What Is The Nature of Florigen

What Is The Nature of Florigen - Florigen and Flower...

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Florigen and Flower Stimulus By: Matthew Flack A long running question in the field of Plant Biology is the chemical nature of flowering. Many theories have come forth over the years, but the most promising is the discovery of the Florigen and more recently is genetic counterpart the Flowering Locus T (FT) gene. One alternative to the Florigen/Antiflorigen hypothesis is known as the ‘multifactorial control hypotheses’ which was proposed by Bernier in 1988. This hypothesis proposes that several different hormones and nutrient promote and inhibit each other to stimulate flowering at the shoot apical meristem. The theory also proposes that flowering variations between different plant species is due to genetic variation and the native environment of the plant. Another opposing theory is the ‘nutrient diversion’ hypothesis proposed by Sachs and Hackett which proposes that flowering is just a modification of the source/sink process in the plant in which more nutrients are pumped to meristem to stimulate flowering. Throughout the years there have been many experiments on Florigen which have studied its effects, movement, genetic composition, and universality among plant species. The flowering hormone concept is considered to have been conceived in 1865 by Julius Sachs who experimented on partially darkened Tropaeolum majus and Ipomoea purpurea plants. His experiment only allowed light onto some of the leaves of the plant, but he noticed that the darkened shoots and those in light both flowered. From this observation he concluded that the leaves in the light were producing a flowering complex which was transferred to the darkened shoots. This original experiment brought about the idea of a hormonal control of flowering, but more in depth experiments were performed after the discovery of photoperiodism in 1920 by Garner and Allard. Photoperiodism is the ability of plants to measure the length of periods of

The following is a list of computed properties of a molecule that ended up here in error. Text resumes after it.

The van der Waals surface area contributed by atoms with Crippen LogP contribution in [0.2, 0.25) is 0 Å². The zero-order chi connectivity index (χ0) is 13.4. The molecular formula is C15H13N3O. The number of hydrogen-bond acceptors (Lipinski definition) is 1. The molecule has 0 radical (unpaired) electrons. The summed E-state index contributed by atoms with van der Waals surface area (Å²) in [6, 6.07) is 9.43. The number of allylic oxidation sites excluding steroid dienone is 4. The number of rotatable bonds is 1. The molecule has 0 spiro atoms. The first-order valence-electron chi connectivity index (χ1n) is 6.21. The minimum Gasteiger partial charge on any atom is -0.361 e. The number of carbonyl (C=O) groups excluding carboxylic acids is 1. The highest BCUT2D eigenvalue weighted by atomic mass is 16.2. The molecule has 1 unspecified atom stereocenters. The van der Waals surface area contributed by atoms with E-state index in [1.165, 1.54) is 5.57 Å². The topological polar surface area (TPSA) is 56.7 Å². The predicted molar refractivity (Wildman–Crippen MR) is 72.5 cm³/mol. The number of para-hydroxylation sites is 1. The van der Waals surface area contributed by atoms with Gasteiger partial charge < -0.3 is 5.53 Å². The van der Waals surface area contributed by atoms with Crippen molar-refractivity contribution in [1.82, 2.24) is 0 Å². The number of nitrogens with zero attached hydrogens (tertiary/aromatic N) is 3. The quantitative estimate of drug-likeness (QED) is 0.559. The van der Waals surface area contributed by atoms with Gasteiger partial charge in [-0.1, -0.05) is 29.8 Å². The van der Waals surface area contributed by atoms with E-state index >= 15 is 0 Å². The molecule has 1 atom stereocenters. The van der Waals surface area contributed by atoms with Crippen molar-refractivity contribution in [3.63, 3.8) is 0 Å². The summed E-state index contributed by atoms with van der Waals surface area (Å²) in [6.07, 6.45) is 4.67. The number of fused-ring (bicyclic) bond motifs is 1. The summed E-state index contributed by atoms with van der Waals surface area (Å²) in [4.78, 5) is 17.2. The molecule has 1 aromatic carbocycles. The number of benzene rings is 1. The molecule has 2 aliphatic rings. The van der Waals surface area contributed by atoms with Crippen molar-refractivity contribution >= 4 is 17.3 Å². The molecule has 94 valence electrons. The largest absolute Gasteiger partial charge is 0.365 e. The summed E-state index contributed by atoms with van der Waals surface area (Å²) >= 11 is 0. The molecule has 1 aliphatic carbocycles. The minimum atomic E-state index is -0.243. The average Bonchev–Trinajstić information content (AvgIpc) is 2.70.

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light, which created the distinction between short-day plants and long-day plants. Short-day plants stop flowering after the day length has exceeded a specific amount of time, while long-day plants flower after a certain amount of light exposure is achieved. In 1934 an experiment by Knott found that daylength was measured by the leaves, but the flower formation occurs in the shoot apical meristem. This proves that a signal created in the leaves must travel through the plant to the meristem to stimulate flowering, but at this point the nature of the signal was unknown. A real breakthrough came in 1936 when Chailakhyan showed that the signal can be transmitted from a flowering plant to a non flowering plant through grafting. Chailakhyan was the first to create the name Florigen for this mystery compound, which means flower-former. He defined Florigen as specific substances with a regulatory function, which was a vague description but it did isolate the fact that there is a mechanism in plants which regulates flowering. Along with the grafting of flowering and non flowering plants together, it was shown
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This note was uploaded on 05/14/2008 for the course PLSC 400 taught by Professor Deitzer during the Spring '08 term at Maryland.

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What Is The Nature of Florigen - Florigen and Flower...

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